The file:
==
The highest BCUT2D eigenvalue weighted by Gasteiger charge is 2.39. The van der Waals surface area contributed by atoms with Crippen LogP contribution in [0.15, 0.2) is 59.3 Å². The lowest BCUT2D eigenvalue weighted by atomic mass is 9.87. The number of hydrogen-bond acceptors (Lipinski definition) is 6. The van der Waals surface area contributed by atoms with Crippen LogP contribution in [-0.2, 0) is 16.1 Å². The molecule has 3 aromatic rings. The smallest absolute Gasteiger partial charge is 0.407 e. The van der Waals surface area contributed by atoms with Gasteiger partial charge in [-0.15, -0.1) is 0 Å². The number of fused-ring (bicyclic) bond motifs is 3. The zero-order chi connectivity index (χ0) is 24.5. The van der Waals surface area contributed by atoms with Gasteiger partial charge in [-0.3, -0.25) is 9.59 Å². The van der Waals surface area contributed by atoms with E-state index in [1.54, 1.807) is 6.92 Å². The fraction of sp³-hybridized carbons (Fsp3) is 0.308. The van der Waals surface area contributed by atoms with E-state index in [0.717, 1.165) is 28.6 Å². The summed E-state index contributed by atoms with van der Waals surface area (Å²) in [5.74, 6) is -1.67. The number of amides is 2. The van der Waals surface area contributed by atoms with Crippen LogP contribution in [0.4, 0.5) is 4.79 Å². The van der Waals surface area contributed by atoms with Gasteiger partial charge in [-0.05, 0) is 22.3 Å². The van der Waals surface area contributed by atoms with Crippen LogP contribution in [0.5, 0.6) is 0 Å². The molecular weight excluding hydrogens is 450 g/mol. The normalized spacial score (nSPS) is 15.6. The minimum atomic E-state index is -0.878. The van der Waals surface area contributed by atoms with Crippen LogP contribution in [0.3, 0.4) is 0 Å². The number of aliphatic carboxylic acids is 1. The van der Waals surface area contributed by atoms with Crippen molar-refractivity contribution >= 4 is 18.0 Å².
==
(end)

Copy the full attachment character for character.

The highest BCUT2D eigenvalue weighted by Gasteiger charge is 2.39. The van der Waals surface area contributed by atoms with Crippen LogP contribution in [0.15, 0.2) is 59.3 Å². The lowest BCUT2D eigenvalue weighted by atomic mass is 9.87. The number of hydrogen-bond acceptors (Lipinski definition) is 6. The van der Waals surface area contributed by atoms with Crippen LogP contribution in [-0.2, 0) is 16.1 Å². The molecule has 3 aromatic rings. The smallest absolute Gasteiger partial charge is 0.407 e. The van der Waals surface area contributed by atoms with Gasteiger partial charge in [-0.15, -0.1) is 0 Å². The number of fused-ring (bicyclic) bond motifs is 3. The zero-order chi connectivity index (χ0) is 24.5. The van der Waals surface area contributed by atoms with Gasteiger partial charge in [-0.3, -0.25) is 9.59 Å². The van der Waals surface area contributed by atoms with E-state index in [1.54, 1.807) is 6.92 Å². The fraction of sp³-hybridized carbons (Fsp3) is 0.308. The van der Waals surface area contributed by atoms with E-state index in [0.717, 1.165) is 28.6 Å². The summed E-state index contributed by atoms with van der Waals surface area (Å²) in [5.74, 6) is -1.67. The number of amides is 2. The van der Waals surface area contributed by atoms with Crippen LogP contribution in [0.4, 0.5) is 4.79 Å². The van der Waals surface area contributed by atoms with Gasteiger partial charge in [-0.05, 0) is 22.3 Å². The van der Waals surface area contributed by atoms with Crippen LogP contribution in [0.5, 0.6) is 0 Å². The molecular weight excluding hydrogens is 450 g/mol. The normalized spacial score (nSPS) is 15.6. The minimum atomic E-state index is -0.878. The van der Waals surface area contributed by atoms with Crippen LogP contribution in [0.3, 0.4) is 0 Å². The number of aliphatic carboxylic acids is 1. The van der Waals surface area contributed by atoms with Crippen molar-refractivity contribution >= 4 is 18.0 Å².